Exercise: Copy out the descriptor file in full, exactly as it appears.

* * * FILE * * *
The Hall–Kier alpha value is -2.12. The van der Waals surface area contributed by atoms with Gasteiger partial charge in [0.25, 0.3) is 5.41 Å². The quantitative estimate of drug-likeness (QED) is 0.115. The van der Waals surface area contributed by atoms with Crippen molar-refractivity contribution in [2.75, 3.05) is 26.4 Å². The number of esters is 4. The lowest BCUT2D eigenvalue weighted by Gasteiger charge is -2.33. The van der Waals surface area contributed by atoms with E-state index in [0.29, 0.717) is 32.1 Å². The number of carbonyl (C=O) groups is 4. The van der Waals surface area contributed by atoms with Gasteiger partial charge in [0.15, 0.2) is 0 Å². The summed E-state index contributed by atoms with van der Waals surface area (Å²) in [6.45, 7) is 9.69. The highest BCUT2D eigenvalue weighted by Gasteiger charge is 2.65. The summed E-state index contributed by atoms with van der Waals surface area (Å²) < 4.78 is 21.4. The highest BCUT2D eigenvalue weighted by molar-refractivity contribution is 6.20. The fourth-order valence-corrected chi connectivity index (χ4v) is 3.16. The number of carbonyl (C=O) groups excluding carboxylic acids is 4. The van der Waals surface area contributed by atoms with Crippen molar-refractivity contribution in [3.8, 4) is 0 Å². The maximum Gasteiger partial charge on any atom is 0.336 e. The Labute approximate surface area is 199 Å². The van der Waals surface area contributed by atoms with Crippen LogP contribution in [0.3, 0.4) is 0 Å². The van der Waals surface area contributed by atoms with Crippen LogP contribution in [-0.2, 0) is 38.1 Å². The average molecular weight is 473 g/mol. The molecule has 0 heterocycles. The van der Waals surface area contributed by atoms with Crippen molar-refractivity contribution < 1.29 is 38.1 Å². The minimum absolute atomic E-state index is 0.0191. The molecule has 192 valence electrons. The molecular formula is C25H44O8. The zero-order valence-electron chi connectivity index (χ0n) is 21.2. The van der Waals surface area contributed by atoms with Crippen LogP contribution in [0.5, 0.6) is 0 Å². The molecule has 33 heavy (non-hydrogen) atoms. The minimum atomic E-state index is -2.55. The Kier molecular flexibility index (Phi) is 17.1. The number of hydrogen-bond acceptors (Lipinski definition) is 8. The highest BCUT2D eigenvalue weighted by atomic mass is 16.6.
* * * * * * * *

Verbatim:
The Hall–Kier alpha value is -2.12. The van der Waals surface area contributed by atoms with Gasteiger partial charge in [0.25, 0.3) is 5.41 Å². The quantitative estimate of drug-likeness (QED) is 0.115. The van der Waals surface area contributed by atoms with Crippen molar-refractivity contribution in [2.75, 3.05) is 26.4 Å². The number of esters is 4. The lowest BCUT2D eigenvalue weighted by Gasteiger charge is -2.33. The van der Waals surface area contributed by atoms with E-state index in [0.29, 0.717) is 32.1 Å². The number of carbonyl (C=O) groups is 4. The van der Waals surface area contributed by atoms with Gasteiger partial charge in [0.15, 0.2) is 0 Å². The summed E-state index contributed by atoms with van der Waals surface area (Å²) in [6.45, 7) is 9.69. The highest BCUT2D eigenvalue weighted by Gasteiger charge is 2.65. The summed E-state index contributed by atoms with van der Waals surface area (Å²) < 4.78 is 21.4. The highest BCUT2D eigenvalue weighted by molar-refractivity contribution is 6.20. The fourth-order valence-corrected chi connectivity index (χ4v) is 3.16. The number of carbonyl (C=O) groups excluding carboxylic acids is 4. The van der Waals surface area contributed by atoms with Crippen molar-refractivity contribution in [3.8, 4) is 0 Å². The maximum Gasteiger partial charge on any atom is 0.336 e. The Labute approximate surface area is 199 Å². The van der Waals surface area contributed by atoms with Crippen LogP contribution in [0.3, 0.4) is 0 Å². The van der Waals surface area contributed by atoms with Crippen LogP contribution in [-0.2, 0) is 38.1 Å². The average molecular weight is 473 g/mol. The molecule has 0 heterocycles. The van der Waals surface area contributed by atoms with Crippen molar-refractivity contribution < 1.29 is 38.1 Å². The minimum absolute atomic E-state index is 0.0191. The molecule has 192 valence electrons. The molecular formula is C25H44O8. The zero-order valence-electron chi connectivity index (χ0n) is 21.2. The van der Waals surface area contributed by atoms with Crippen LogP contribution in [0.5, 0.6) is 0 Å². The molecule has 33 heavy (non-hydrogen) atoms. The minimum atomic E-state index is -2.55. The Kier molecular flexibility index (Phi) is 17.1. The number of hydrogen-bond acceptors (Lipinski definition) is 8. The highest BCUT2D eigenvalue weighted by atomic mass is 16.6.